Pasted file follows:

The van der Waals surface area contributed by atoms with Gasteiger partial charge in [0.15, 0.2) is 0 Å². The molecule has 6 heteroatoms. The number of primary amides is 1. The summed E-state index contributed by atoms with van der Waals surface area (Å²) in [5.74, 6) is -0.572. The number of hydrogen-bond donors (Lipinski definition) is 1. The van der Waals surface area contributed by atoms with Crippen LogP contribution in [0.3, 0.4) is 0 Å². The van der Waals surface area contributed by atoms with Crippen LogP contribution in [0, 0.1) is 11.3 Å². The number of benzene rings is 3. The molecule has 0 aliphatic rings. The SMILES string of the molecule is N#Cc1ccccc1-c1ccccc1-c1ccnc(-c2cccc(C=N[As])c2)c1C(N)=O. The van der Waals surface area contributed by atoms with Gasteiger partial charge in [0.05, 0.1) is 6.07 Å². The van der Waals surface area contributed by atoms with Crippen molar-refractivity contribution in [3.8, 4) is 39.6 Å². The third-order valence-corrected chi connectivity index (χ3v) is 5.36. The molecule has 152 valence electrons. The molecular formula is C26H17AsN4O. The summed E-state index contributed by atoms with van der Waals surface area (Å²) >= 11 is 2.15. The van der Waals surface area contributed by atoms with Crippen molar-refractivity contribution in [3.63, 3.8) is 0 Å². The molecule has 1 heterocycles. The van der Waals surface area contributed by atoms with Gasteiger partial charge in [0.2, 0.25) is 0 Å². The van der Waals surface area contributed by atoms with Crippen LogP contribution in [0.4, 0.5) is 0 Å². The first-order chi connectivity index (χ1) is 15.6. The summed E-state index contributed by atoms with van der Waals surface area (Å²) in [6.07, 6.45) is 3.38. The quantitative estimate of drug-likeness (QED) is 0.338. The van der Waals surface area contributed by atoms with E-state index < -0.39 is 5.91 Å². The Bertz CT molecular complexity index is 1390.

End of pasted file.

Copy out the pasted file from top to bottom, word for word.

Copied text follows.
The van der Waals surface area contributed by atoms with Gasteiger partial charge in [0.15, 0.2) is 0 Å². The molecule has 6 heteroatoms. The number of primary amides is 1. The summed E-state index contributed by atoms with van der Waals surface area (Å²) in [5.74, 6) is -0.572. The number of hydrogen-bond donors (Lipinski definition) is 1. The van der Waals surface area contributed by atoms with Crippen LogP contribution in [0.3, 0.4) is 0 Å². The van der Waals surface area contributed by atoms with Crippen LogP contribution in [0, 0.1) is 11.3 Å². The number of benzene rings is 3. The molecule has 0 aliphatic rings. The SMILES string of the molecule is N#Cc1ccccc1-c1ccccc1-c1ccnc(-c2cccc(C=N[As])c2)c1C(N)=O. The van der Waals surface area contributed by atoms with Gasteiger partial charge in [0.05, 0.1) is 6.07 Å². The van der Waals surface area contributed by atoms with Crippen molar-refractivity contribution in [3.8, 4) is 39.6 Å². The third-order valence-corrected chi connectivity index (χ3v) is 5.36. The molecule has 152 valence electrons. The molecular formula is C26H17AsN4O. The summed E-state index contributed by atoms with van der Waals surface area (Å²) >= 11 is 2.15. The van der Waals surface area contributed by atoms with Crippen molar-refractivity contribution in [3.63, 3.8) is 0 Å². The molecule has 1 heterocycles. The van der Waals surface area contributed by atoms with Gasteiger partial charge in [0.2, 0.25) is 0 Å². The van der Waals surface area contributed by atoms with Crippen LogP contribution in [0.4, 0.5) is 0 Å². The first-order chi connectivity index (χ1) is 15.6. The summed E-state index contributed by atoms with van der Waals surface area (Å²) in [6.07, 6.45) is 3.38. The quantitative estimate of drug-likeness (QED) is 0.338. The van der Waals surface area contributed by atoms with E-state index < -0.39 is 5.91 Å². The Bertz CT molecular complexity index is 1390.